who are still in that place today. I feel a bit like David Byrne, who got

the question right many years ago:

And you may find yourself in a beautiful house, with a beautiful wife

And you may ask yourself-well…how did I get here?

And you may tell yourself

My god!…what have I done?

The easy answer, of course, is also the difficult one. It’s "well, I’ve

grown up". It’s something I never really wanted to do – something,

in fact, I promised myself I wouldn’t do. I never liked grown-ups, I never liked

their smug security and their indulgent attitude towards the likes of me.

And there are some people who are very good at not growing up. Four years ago,

one such person gave a rather self-satisfied speech at the rehearsal dinner

of a friend of mine who was getting married: "Congratulations," he

essentially said, "on growing up even as I never managed to". I jumped

to my friend’s defense, and gave a speech of my own. No, I said, my friend wasn’t

a boring grown-up. He might have a posh job and a beautiful wife, but he was

still the same guy who only a couple of years previously was living in a St

Mark’s tenement with the bath in the kitchen and the toilet down the hall.

Well, I was wrong. My friend had become a grown-up, much as I refused to believe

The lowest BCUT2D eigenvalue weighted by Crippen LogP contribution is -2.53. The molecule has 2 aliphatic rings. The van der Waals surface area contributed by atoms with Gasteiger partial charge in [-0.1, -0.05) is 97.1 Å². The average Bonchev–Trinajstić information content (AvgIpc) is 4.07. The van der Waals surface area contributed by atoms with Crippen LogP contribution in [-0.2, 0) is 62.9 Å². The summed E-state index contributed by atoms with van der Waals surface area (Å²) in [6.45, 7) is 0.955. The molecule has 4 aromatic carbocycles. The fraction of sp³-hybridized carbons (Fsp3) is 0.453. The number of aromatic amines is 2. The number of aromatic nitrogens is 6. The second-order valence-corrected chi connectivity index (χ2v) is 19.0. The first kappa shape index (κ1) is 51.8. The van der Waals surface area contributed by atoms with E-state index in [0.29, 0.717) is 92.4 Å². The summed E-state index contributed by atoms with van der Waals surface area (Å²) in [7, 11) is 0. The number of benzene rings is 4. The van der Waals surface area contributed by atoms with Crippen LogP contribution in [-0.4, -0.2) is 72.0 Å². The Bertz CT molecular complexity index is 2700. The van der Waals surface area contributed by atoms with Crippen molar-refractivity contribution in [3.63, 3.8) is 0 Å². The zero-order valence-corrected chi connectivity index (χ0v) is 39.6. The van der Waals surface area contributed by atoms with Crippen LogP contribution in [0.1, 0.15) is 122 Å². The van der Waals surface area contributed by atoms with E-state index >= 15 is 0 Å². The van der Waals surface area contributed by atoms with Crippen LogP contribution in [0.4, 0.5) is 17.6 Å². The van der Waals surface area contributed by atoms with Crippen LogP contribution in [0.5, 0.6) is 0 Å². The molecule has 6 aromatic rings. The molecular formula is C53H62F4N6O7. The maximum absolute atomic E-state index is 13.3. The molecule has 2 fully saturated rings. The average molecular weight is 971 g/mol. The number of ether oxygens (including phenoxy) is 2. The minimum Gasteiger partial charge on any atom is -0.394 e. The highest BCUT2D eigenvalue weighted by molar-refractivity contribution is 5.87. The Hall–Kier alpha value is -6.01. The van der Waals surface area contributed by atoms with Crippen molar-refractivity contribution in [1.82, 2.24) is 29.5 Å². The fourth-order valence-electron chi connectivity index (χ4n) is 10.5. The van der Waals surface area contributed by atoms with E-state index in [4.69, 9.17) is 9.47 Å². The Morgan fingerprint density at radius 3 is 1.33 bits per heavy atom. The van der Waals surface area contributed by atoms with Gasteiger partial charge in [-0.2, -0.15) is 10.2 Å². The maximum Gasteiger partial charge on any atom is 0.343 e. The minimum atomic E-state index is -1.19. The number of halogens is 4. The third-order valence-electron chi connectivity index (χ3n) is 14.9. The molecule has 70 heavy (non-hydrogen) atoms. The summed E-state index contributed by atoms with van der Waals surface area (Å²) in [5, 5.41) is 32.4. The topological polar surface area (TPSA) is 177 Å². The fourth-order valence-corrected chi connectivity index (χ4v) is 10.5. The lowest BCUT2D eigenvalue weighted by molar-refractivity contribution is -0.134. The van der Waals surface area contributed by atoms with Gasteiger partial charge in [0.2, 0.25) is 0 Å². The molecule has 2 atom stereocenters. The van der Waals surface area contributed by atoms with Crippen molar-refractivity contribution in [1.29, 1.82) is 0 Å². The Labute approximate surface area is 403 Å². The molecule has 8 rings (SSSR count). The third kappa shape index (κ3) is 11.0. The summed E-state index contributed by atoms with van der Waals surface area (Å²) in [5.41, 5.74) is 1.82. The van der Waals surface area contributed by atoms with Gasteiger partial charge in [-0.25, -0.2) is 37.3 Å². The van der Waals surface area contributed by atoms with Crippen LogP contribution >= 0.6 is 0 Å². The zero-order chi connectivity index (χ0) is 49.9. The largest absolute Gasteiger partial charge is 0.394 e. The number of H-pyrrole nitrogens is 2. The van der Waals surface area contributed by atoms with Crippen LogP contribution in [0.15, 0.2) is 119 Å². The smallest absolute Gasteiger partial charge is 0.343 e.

it, and now I’m becoming one too. Or rather, I’ve been one for a while, and

now I’m admitting it. "Let’s not become what we’ve always hated just yet,"

says Lindsay. "Or is it too much to ask – ever?" Maybe, Lindsay, it

is too much to ask. I wish you luck in your endeavour, but ultimately

it’s not a binary thing: we all fall somewhere on the spectrum, and a Manhattan

lifestyle in a model-infested building with elevators and security guards and

a large-format photograph of a Chinese river in the lobby is not particularly

Punk Rock either.

I’ve long believed that the secret to happiness is not getting what you want,

so much as being happy with what you’ve got. (Don’t worry: that’s about as Deepak

Chopra as I ever get.) That’s why I’m not ambitious. Other people can chase

their dreams; I’m happy as I am. Or that’s the theory, anyway. In practice,

if there isn’t a disconnect in one direction, there’s a disconnect in the other:

what if you don’t want more, but in fact you want less? What if you

have a bizarre love-hate relationship with your disposable income? On the one

hand, I love having the freedom to wander down to the local coffee shop for

a capuccino and a salami sandwich whenever the fancy takes me. But on the other

hand I feel that I don’t really deserve or need that freedom, and I’m perfectly

capable of looking after myself without it.

I certainly have no interest in returning to my lifestyle of eight years ago:

I’ve discovered the wonders of monogamy, for one thing. And in any case I’m

probably getting a bit old for that kind of thing. So maybe I should just be

happy that I was happy then and am happy now.

The way I see it, one always cuts off possibilities over time: it’s part of

what growing older is all about. Youth is about exploring those possibilities,

choosing some and spurning others. When we spurn possibilities in our youth,

we don’t notice it so much, because there are so many left. But eventually you

reach a point where you find yourself with that beautiful house and that beautful